Finnish sporting goods conglomerate Amer Sports – owner of Wilson Sporting Goods, among others – is in the process of being sold to a Chinese group led by athletic apparel giant ANTA Sports Products, LTD, for an estimated $5.2 billion.
ANTA announced its interest in acquiring Amer in September, and in early December, the Amer Sports Board of Directors unanimously agreed to recommend its shareholders accept ANTA’s offer, which represented a 39% premium over Amer’s early September stock price. Amer share prices jumped immediately after ANTA made its intentions known in September, nearly 20% in one day – the largest jump in its history.
In addition to ANTA, which is China’s largest athletic apparel manufacturer, the buying group also includes Chinese internet giant Tencent Holdings and billionaire Chip Wilson, the founder of Lululemon Athletica.
Facts of the Deal
In a mailing to shareholders last month, Amer said the ANTA group plans to invest time and money to expand Amer’s businesses globally, especially in Asia. Amer will have access to ANTA’s distribution network, R&D resources, and manufacturing and sourcing capabilities.
Under the agreement, Amer will continue to operate as an independent entity with an independent Board of Directors. Current Amer leadership has been invited to stay on under the new ownership.
Along with Wilson Sporting Goods, Amer owns outdoor sports brands Louisville Slugger and DeMarini baseball bats, Atomic and Armada ski equipment, Salomon and Arc’teryx hiking and mountaineering gear, Mavic and ENVE cycling gear and Precor fitness equipment. Amer has owned Wilson Sporting Goods since the late 1980’s. Bloomberg reported in December that Amer made for an attractive target as the next two Olympic games will be coming to Asia (2020 Summer games in Tokyo, 2022 Winter games in Beijing).
ANTA was established in 1991, specializing in footwear, apparel, and accessories, and went public in 2007, with former Houston Rockets owner Leslie Lee Alexander as a key investor. Current and former NBA stars Klay Thompson, Gordon Hayward, Rajon Rondo, and Kevin Garnett are ANTA athletes, as is boxer Manny Pacquiao.
What Does This Mean For Wilson Golf?
In the short term, probably nothing. Wilson was able to sign Gary Woodland to a sponsorship deal after the agreement was announced, so clearly there’s no spending moratorium until the deal is finalized, and from all outward signs it has been business as usual in Chicago.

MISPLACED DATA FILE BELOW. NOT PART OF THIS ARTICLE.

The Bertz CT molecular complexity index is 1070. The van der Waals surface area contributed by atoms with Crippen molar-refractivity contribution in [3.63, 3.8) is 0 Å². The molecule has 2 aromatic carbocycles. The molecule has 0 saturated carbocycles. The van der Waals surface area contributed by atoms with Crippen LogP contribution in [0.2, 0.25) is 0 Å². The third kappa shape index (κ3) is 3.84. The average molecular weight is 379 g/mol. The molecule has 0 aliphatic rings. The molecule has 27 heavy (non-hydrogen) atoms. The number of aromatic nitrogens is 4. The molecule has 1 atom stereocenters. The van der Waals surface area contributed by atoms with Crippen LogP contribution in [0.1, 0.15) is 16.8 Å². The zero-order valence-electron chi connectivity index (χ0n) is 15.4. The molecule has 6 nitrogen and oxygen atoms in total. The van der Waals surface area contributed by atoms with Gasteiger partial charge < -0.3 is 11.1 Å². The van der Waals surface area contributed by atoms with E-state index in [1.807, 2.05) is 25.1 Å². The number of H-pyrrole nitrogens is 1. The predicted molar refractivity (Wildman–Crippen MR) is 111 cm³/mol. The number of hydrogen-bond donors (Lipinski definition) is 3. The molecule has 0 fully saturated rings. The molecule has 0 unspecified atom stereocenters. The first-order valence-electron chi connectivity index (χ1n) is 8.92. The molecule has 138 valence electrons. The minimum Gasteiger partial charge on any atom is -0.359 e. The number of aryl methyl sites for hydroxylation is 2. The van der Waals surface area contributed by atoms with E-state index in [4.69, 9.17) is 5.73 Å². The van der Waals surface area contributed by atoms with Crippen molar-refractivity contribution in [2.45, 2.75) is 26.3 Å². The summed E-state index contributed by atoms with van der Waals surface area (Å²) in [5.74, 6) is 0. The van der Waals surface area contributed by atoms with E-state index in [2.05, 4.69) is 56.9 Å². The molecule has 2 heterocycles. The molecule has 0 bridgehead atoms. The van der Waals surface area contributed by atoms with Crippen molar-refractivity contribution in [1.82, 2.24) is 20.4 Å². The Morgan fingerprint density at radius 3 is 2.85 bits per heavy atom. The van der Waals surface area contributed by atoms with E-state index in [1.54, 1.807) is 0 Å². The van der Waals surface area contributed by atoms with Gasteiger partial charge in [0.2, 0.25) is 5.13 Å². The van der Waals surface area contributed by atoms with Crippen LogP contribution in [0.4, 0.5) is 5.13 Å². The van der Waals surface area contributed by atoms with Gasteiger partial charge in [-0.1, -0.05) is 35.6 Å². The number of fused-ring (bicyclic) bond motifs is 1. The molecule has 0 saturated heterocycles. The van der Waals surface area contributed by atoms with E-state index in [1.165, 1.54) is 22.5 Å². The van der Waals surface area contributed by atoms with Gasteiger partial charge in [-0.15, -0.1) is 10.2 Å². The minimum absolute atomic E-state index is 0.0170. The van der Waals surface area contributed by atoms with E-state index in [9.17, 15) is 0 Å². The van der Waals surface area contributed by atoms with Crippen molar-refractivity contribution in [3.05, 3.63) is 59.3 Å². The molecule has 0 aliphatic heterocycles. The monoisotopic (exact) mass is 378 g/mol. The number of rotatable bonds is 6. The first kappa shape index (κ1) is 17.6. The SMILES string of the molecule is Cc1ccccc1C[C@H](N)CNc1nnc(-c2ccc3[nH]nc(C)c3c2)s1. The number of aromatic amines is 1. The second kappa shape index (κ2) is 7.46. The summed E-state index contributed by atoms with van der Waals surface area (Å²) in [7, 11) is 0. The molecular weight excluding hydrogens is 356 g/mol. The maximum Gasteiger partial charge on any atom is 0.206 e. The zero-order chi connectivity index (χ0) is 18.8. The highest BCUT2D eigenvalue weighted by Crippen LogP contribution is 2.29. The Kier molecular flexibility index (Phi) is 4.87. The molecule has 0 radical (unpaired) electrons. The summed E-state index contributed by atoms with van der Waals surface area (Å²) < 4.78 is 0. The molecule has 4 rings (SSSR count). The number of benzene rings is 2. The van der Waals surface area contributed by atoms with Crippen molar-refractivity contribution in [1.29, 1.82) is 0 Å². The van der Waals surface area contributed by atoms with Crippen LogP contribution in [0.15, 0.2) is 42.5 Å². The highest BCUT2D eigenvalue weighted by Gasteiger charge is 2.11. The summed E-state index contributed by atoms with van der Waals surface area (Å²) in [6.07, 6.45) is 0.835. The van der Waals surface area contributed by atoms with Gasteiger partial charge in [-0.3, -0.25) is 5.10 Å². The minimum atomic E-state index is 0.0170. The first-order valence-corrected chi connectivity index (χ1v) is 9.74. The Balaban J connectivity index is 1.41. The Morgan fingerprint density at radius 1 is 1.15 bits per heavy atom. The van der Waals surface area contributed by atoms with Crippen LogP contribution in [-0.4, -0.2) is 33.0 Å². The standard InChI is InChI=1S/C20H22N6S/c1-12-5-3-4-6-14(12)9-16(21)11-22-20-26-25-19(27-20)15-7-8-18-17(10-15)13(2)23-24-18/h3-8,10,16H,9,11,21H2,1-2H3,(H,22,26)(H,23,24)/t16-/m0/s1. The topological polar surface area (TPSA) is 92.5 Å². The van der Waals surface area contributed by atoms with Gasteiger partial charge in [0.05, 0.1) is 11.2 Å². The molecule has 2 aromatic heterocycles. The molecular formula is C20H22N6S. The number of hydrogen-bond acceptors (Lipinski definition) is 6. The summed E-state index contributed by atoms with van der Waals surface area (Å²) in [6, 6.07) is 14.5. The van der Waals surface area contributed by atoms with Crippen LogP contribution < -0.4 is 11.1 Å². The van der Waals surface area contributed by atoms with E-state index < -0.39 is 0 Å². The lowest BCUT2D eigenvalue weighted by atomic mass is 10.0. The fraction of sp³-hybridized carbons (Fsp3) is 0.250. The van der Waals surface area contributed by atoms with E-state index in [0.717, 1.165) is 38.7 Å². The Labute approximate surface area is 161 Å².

Wilson won’t be making any statements until the sale is finalized – which should be sometime in March – and the thinking here is Wilson Sporting Goods is a key component to the acquisition. Wilson is a strong player in baseball, basketball, and tennis – all global sports with tremendous market potential in China and the rest of Asia. The Asian golf market is huge, and market research shows China is a ripe and growing market for golf equipment. A report by the R&A last year indicates 32% of the world’s golf course projects are in Asia. Wilson Golf has not been active in the Asian market recently, but this sale could open up significant growth opportunities.
There aren’t any similarities between this deal and the recent TaylorMade sale by adidas to the capital group KPS. First off, adidas actively sought a buyer for TaylorMade, and KPS purchased only TaylorMade – there were no other major elements to the deal (the Adams and Ashworth brands were included in the sale, but by purchase time had been diminished to the point where the assets were little more than logos). In that case the capital group bought what amounted to an undervalued asset at a relative bargain. Depending on the group, the goal then would be to pretty up and P&L and Balance Sheet ASAP and then sell it off for a quick profit, or build up the asset over time, making money along the way before selling it at an even bigger profit.
In the case of Amer Sports, it wasn’t for sale. The ANTA group simply made the proverbial offer they couldn’t refuse and purchased the the whole thing lock, stock and barrel, at a premium price, adding a wide variety of equipment to its already strong portfolio of apparel, footwear and accessories. For those worried about lousy or low-quality Chinese manufacturing, that’s an outdated narrative, at best. It’s a fair bet that most of what Amer sells – including Wilson golf equipment (and nearly all golf equipment, for that matter) – is manufactured to some degree in China already.
So in the long term, the deal would appear to potentially be good news for Wilson Golf but, as is the case with global business, one never knows.